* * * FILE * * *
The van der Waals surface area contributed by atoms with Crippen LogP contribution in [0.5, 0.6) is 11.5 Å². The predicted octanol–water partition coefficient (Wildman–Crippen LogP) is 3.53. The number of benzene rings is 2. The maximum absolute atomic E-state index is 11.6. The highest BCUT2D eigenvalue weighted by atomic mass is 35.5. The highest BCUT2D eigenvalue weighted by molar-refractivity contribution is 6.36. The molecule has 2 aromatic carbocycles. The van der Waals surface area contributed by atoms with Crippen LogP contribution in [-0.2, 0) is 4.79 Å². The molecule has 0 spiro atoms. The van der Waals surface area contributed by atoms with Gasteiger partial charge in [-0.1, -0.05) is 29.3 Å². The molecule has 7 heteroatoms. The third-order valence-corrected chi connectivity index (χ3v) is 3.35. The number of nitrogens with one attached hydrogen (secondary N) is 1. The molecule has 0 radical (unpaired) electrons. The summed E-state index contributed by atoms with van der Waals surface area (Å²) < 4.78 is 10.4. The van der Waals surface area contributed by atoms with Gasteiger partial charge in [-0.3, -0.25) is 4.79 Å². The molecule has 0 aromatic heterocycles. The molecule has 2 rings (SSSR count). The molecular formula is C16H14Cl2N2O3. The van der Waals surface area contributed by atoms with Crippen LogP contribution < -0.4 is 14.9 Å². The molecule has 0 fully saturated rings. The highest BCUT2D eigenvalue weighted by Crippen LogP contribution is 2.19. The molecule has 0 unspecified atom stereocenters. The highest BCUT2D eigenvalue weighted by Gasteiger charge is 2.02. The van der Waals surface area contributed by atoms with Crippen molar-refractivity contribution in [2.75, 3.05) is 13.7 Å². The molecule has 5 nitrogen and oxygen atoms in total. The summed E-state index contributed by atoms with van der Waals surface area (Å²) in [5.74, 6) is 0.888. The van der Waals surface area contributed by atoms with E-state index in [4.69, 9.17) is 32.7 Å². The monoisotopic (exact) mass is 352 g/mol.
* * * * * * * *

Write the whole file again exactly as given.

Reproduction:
The van der Waals surface area contributed by atoms with Crippen LogP contribution in [0.5, 0.6) is 11.5 Å². The predicted octanol–water partition coefficient (Wildman–Crippen LogP) is 3.53. The number of benzene rings is 2. The maximum absolute atomic E-state index is 11.6. The highest BCUT2D eigenvalue weighted by atomic mass is 35.5. The highest BCUT2D eigenvalue weighted by molar-refractivity contribution is 6.36. The molecule has 2 aromatic carbocycles. The van der Waals surface area contributed by atoms with Crippen LogP contribution in [-0.2, 0) is 4.79 Å². The molecule has 0 spiro atoms. The van der Waals surface area contributed by atoms with Gasteiger partial charge in [-0.1, -0.05) is 29.3 Å². The molecule has 7 heteroatoms. The third-order valence-corrected chi connectivity index (χ3v) is 3.35. The number of nitrogens with one attached hydrogen (secondary N) is 1. The molecule has 0 radical (unpaired) electrons. The summed E-state index contributed by atoms with van der Waals surface area (Å²) < 4.78 is 10.4. The van der Waals surface area contributed by atoms with Gasteiger partial charge in [-0.3, -0.25) is 4.79 Å². The molecule has 0 aromatic heterocycles. The molecule has 2 rings (SSSR count). The molecular formula is C16H14Cl2N2O3. The van der Waals surface area contributed by atoms with Crippen LogP contribution < -0.4 is 14.9 Å². The molecule has 0 fully saturated rings. The highest BCUT2D eigenvalue weighted by Crippen LogP contribution is 2.19. The molecule has 0 unspecified atom stereocenters. The highest BCUT2D eigenvalue weighted by Gasteiger charge is 2.02. The van der Waals surface area contributed by atoms with Crippen molar-refractivity contribution in [2.75, 3.05) is 13.7 Å². The molecule has 5 nitrogen and oxygen atoms in total. The summed E-state index contributed by atoms with van der Waals surface area (Å²) in [5.74, 6) is 0.888. The van der Waals surface area contributed by atoms with E-state index in [4.69, 9.17) is 32.7 Å². The monoisotopic (exact) mass is 352 g/mol.